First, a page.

A “Death in Venice” to Top Them All

Donald Runnicles

By Larry L. Lash

Opening night! In opera, those words generally signal tuxedos, tiaras, top-priced tickets and “Tosca” or “Traviata.” Or even Renée -- the diva, the perfume, the dessert.

Once again, Theater an der Wien broke from all convention with its season opener: a new production of Benjamin Britten’s 1973 “Death in Venice” --hardly the stuff of a gala night on the town.

I couldn’t attend until the fourth performance, on Sept. 24, and was amazed to find the house packed to the rafters (including the uppermost standing-room, partial-view section). As the veteran of six productions of Britten’s final opera including the Met’s 1974 recreation of the world premiere starring the composer’s life partner, Peter Pears, I must opine that none other has come near this achievement.

It’s difficult to know where to begin, but let us single out the superhuman performance of American tenor Kurt Streit in the role of fictitious “master writer” Gustav von Aschenbach. Pigeonholed as a Mozart specialist, Streit has convincingly been proving his immense versatility and is currently finding Britten a comfortable fit (Peter Grimes is on his wish-list). Streit is also known for his innate theatricality, and it has never been more in evidence.

Drawn from Thomas Mann’s novella, “Death in Venice” has always been a “problem opera” in that it is basically a series of very long monologues for Aschenbach. Interspaced among them are brief, pungent scenes dominated by a bass-baritone who plays eight roles (collectively referred to as The Traveller), myriad one-line parts (the program lists 47 additional named roles plus children and supernumeraries) and an unusually large amount of orchestral music, either in the form of interludes or dance sequences. Given the sheer length and single theme of Aschenbach’s soul-searching – his mid-life discovery of feelings of homosexuality, somewhat simplified into a struggle between the Apollonian and Dionysian in Myfanwy Piper’s libretto – it can easily become one big snore-fest.

But director Ramin Gray has taken advantage of Theater an der Wien’s intimacy and torn down the fourth wall. Rather than have us watch some old guy furtively cruising young Polish boys on the beach while singing to himself, Gray has had Aschenbach address us directly, sometimes unnervingly so, with houselights at full. And Streit, it seems, makes direct eye contact with every audience member over the course of the opera.

Slightly hunched and sporting black-rimmed glasses frequently removed and used as a prop when making a hand gesture, Streit at first stands unnoticed onstage as the audience wanders in (Donald Runnicles similarly appeared at the podium with no discernable entrance). He then walks downstage and peers at the faces in the house for an uncomfortably long time before beginning the opening words – “My minds beats on” – in a whisper. In an incredibly calibrated performance, the voice grows in size and color in proportion to Aschenbach’s gradual admittance of his feelings and his resolve to make contact with the boy called Tadzio.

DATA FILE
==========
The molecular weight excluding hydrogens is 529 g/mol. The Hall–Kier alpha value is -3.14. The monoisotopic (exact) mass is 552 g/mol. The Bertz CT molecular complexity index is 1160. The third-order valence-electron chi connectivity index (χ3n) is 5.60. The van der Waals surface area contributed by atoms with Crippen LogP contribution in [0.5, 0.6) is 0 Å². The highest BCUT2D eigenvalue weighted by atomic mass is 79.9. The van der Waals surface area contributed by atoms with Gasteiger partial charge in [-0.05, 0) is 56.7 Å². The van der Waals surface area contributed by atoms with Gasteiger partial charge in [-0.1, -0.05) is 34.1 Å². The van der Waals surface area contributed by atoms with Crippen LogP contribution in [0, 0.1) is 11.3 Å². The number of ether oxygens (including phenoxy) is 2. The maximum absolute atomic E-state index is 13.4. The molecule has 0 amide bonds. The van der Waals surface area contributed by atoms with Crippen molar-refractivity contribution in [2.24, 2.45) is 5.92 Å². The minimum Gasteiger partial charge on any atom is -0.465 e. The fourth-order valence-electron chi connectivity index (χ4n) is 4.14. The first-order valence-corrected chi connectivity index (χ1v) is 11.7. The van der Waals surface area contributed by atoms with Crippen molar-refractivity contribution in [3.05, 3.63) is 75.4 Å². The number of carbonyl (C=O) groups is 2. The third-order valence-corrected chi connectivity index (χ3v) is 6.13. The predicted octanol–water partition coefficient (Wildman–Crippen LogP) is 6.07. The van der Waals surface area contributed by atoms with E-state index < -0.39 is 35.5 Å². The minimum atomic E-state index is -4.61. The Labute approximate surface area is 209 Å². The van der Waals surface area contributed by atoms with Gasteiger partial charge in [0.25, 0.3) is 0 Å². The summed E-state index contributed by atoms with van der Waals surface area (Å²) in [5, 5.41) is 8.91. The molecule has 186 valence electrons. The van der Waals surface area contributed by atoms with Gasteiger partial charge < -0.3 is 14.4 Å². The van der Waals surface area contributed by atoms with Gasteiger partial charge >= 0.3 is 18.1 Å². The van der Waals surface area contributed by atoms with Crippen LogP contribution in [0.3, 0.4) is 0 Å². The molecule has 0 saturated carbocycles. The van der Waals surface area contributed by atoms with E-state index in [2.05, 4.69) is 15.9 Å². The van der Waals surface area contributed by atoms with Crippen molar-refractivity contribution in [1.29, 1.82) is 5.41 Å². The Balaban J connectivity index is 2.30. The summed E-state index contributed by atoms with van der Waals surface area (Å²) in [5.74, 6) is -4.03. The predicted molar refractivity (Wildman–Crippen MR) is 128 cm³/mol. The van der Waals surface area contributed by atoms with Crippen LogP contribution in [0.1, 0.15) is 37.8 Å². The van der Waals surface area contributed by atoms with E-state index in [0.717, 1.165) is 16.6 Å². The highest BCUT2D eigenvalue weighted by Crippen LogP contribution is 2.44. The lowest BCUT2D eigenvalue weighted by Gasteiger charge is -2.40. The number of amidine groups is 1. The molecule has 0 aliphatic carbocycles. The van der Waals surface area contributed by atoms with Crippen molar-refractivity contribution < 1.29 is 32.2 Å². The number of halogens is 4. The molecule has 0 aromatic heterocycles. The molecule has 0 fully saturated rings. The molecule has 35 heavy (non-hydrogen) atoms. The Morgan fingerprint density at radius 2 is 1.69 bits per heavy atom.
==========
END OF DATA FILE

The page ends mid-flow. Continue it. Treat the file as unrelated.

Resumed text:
For once, here was a Tadzio who actually looked and acted the part of a slightly vain young man on the verge of sexual awakening (“You notice when you’re noticed,” observes Aschenbach). Gray deepens the role -- portrayed here by the stunningly beautiful teenage Brazilian dancer Filipe Pinheiro -- so that Tadzio becomes a foil to Aschenbach rather than a mere distant object of lust. In another departure, this Tadzio begins ever so subtly to flirt with the older man, much to the consternation of his mother (elegant former Bolshoi ballerina Alexandra Kontrus), another role given more significance.

Further adding to the dancers’ theatrical impact is Thom Stuart’s choreography, an engrossing mix of classical and modern dance with athletics, seamlessly merging the non-singing action with the sung, an aspect of the opera in which many have stumbled.

As the Traveller, Russell Braun, his curly dark locks tipped in devilish red, stole every scene in which he appeared, filling the house with his lustrous voice and over-the-top characterizations, which ranged from a ghastly over-rouged elderly fop to an ingratiating chatterbox barber.

Britten calls for a huge orchestra with many references to Balinese gamelan music in the sporty dance sequences, and the RSO-Wien was spectacular under Runnicles’ sensitive baton. He never once covered a single word in the many monologues and dialogues, despite the lush, sometimes exotic scoring that propels the story dramatically.

Jeremy Herbert’s simple-but-elegant beach set – basically a white box, two wind machines and a huge swath of billowing fabric – benefits immeasurably from Adam Silverman’s lighting, most memorable when a distant ochre cloud confirms rumors of a cholera outbreak. Kandis Cook’s elegant period costumes are effectively counterbalanced by her unabashedly erotic white bathing trunks for the boys, with Tadzio appearing in only a flesh-colored dance belt in Aschenbach’s dream sequence.

Ultimately, it was the searing emotional depth of Streit’s portrayal that dominated the show, an unforgettable performance as close to perfection as any I’ve witnessed.